Gareth L Pow­ell re­calls our first close en­counter with the Cul­ture

SFX: The Sci-Fi and Fantasy Magazine - - Contents -

Gareth L Pow­ell on Con­sider Ph­le­bas by Iain M Banks.

The Cul­ture is a galaxy­wide, utopian metacivil­i­sa­tion. Be­tween 1987 and 2012, it formed the back­drop for nine ex­tra­or­di­nary nov­els, one des­per­ately poignant novella, and a brace of short sto­ries. Of these, Con­sider Ph­le­bas was the first novel to be pub­lished.

The book is set against a war be­tween the Cul­ture and an alien race known as the Idi­rans. But rather than fo­cus on the peo­ple and ma­chines fight­ing the war, the novel in­stead fol­lows the for­tunes of Bora Horza Gobuchul, a hu­manoid work­ing for the Idi­rans, as he makes his way across the gal­axy in an ef­fort to re­cover a Mind (one of the sen­tient, hy­per-in­tel­li­gent ma­chines that con­trol the Cul­ture’s war­ships) from Schar’s World – a planet set aside as a mon­u­ment to an ex­tinct civil­i­sa­tion.

Along the way, Horza falls in with a group of mer­ce­nar­ies ek­ing an ex­is­tence on the edge of the wider con­flict, and their cat­a­stroph­i­cally botched mis­sions pro­vide the episodic struc­ture of much of the novel.

For me, though, the heart of the novel is the re­la­tion­ship be­tween Horza and his re­luc­tant would-be neme­sis, the Cul­ture agent Perostek Balveda. Al­though on dif­fer­ent sides in the war, the two have a tremen­dous re­spect for each other, to the point where nei­ther can quite bring them­selves to kill the other, and Balveda es­sen­tially comes to act as Horza’s con­science.

The war dom­i­nates the story. It ex­ists in the nar­ra­tive rather like a dis­tant thun­der­storm. You can feel the vi­o­lence of it in the air, even if the char­ac­ters never be­come fully em­broiled in the fu­ri­ous ex­changes that are hap­pen­ing, mostly un­seen, amid the stars.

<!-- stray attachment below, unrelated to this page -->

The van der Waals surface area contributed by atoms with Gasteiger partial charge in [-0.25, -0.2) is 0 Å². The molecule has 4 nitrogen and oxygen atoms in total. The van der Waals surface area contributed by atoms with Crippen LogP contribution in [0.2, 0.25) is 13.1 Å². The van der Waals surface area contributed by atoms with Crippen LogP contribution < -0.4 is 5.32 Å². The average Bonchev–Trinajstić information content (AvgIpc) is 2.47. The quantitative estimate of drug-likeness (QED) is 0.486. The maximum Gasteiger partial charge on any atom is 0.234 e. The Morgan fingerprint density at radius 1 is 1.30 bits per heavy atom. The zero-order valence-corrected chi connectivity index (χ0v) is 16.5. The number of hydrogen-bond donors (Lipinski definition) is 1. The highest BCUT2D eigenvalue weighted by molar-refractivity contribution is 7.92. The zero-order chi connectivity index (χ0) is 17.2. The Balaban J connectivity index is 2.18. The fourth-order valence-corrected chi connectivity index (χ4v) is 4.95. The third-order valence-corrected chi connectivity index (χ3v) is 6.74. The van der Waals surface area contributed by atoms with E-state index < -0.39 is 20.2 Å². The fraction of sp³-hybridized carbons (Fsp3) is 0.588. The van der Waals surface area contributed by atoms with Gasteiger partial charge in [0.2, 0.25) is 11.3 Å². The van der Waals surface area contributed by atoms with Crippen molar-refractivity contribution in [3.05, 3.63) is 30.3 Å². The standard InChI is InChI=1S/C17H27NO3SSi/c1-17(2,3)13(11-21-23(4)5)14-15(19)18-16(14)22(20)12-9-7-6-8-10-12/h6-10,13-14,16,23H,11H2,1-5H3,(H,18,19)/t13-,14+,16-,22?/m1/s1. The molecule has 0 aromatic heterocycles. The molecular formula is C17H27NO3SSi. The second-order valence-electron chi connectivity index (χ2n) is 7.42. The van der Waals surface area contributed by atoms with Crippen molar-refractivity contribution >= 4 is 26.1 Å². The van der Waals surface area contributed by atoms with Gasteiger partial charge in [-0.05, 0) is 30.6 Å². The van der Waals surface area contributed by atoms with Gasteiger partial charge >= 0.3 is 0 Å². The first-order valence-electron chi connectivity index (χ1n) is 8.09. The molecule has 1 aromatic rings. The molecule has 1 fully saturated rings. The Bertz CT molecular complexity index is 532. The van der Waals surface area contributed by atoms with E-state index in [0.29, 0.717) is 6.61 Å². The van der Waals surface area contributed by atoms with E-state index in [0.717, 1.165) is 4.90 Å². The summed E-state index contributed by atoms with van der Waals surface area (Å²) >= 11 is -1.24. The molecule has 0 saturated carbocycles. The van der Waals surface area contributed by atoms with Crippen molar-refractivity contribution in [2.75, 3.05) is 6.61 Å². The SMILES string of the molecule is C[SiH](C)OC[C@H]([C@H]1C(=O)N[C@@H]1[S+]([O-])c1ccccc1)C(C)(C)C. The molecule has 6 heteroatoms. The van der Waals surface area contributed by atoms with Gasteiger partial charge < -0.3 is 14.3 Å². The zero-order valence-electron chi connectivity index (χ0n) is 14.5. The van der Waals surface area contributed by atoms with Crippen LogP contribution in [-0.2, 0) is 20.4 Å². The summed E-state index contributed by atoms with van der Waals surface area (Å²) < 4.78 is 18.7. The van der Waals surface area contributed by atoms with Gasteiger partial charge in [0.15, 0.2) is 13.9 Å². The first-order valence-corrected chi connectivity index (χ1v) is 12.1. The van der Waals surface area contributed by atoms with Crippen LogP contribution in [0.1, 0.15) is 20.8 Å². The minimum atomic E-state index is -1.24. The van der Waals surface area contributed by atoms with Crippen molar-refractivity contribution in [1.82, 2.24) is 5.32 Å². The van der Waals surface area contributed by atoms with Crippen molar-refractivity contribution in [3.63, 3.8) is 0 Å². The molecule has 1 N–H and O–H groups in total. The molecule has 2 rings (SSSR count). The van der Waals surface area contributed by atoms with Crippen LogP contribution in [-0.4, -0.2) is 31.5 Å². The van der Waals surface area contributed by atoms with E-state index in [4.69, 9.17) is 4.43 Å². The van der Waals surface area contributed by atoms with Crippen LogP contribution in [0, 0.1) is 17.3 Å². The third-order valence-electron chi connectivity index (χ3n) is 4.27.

We are shown glimpses of dif­fer­ent races and worlds, and hints of a much larger can­vas. This might have been the first Cul­ture novel pub­lished, but it feels as if it takes place in an al­ready-es­tab­lished uni­verse – pos­si­bly due to the fact Banks had ap­par­ently al­ready penned drafts of three other nov­els be­fore achiev­ing pub­li­ca­tion with Con­sider Ph­le­bas.

The other great strength is Banks’s abil­ity to make us sym­pa­thise with deeply flawed char­ac­ters, how­ever mis­guided or im­moral they might be. Even the fa­nat­i­cal Idi­ran war­riors are pre­sented sym­pa­thet­i­cally, when we start to see events through the eyes of one of their num­ber.

Con­sider Ph­le­bas may not be as cel­e­brated as its fol­low-ups, The Player Of Games (1988) and Use Of Weapons (1990), but it still stands head and shoul­ders above most of the other space opera of the time, and, as it con­tains the first ap­pear­ance of the Cul­ture, it oc­cu­pies an im­por­tant po­si­tion in the sub­genre’s his­tory.

All the fa­mil­iar Cul­ture ingredients are al­ready in place: the whim­si­cal ship names; the gi­gan­tic space habi­tats; the moral grey areas that ex­ist when a utopian civil­i­sa­tion im­poses its will on the gal­axy in the name of the greater good. There are also haunt­ingly-re­alised set­pieces, from the de­struc­tion of a mas­sive or­bital ring by an­ti­mat­ter bom­bard­ment and the crash of a kilo­me­tres-long cruise ship into a tab­u­lar ice­berg, to a one-on-one fight be­neath the skirts of a building-sized hov­er­craft.

I don’t want to give any spoil­ers, but by the end of the book it be­comes ap­par­ent that this isn’t a book about war, but about the cost of war, and the un­in­tended cru­el­ties it jus­ti­fies.

Thank­fully, it is also a first-rate ad­ven­ture, with all the ac­tion and spec­ta­cle you could wish for.

Gareth L Pow­ell is the au­thor of the BSFA Award-win­ning Ack-Ack Ma­caque. He has a new tril­ogy due from Ti­tan Books in 2017. Find him on Twit­ter: @garethlpow­ell.

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